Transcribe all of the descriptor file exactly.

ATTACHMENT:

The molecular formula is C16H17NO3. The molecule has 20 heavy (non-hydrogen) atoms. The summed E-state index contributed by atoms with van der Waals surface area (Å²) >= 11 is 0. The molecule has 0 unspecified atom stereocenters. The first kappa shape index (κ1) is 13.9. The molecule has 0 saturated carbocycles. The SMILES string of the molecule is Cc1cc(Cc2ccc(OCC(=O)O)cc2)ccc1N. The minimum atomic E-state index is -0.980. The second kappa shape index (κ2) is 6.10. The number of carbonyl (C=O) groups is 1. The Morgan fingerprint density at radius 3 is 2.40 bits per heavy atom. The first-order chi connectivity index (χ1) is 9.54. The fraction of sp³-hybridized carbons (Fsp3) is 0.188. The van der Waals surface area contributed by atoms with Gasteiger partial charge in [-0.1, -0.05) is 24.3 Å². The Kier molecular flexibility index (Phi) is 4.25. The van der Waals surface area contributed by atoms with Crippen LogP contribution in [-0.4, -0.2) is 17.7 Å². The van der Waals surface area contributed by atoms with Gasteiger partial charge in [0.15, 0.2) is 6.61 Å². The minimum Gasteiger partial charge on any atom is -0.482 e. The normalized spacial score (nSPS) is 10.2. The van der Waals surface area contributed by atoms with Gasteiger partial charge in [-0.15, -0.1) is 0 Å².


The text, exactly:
The molecular formula is C16H17NO3. The molecule has 20 heavy (non-hydrogen) atoms. The summed E-state index contributed by atoms with van der Waals surface area (Å²) >= 11 is 0. The molecule has 0 unspecified atom stereocenters. The first kappa shape index (κ1) is 13.9. The molecule has 0 saturated carbocycles. The SMILES string of the molecule is Cc1cc(Cc2ccc(OCC(=O)O)cc2)ccc1N. The minimum atomic E-state index is -0.980. The second kappa shape index (κ2) is 6.10. The number of carbonyl (C=O) groups is 1. The Morgan fingerprint density at radius 3 is 2.40 bits per heavy atom. The first-order chi connectivity index (χ1) is 9.54. The fraction of sp³-hybridized carbons (Fsp3) is 0.188. The van der Waals surface area contributed by atoms with Gasteiger partial charge in [-0.1, -0.05) is 24.3 Å². The Kier molecular flexibility index (Phi) is 4.25. The van der Waals surface area contributed by atoms with Crippen LogP contribution in [-0.4, -0.2) is 17.7 Å². The van der Waals surface area contributed by atoms with Gasteiger partial charge in [0.15, 0.2) is 6.61 Å². The minimum Gasteiger partial charge on any atom is -0.482 e. The normalized spacial score (nSPS) is 10.2. The van der Waals surface area contributed by atoms with Gasteiger partial charge in [-0.15, -0.1) is 0 Å².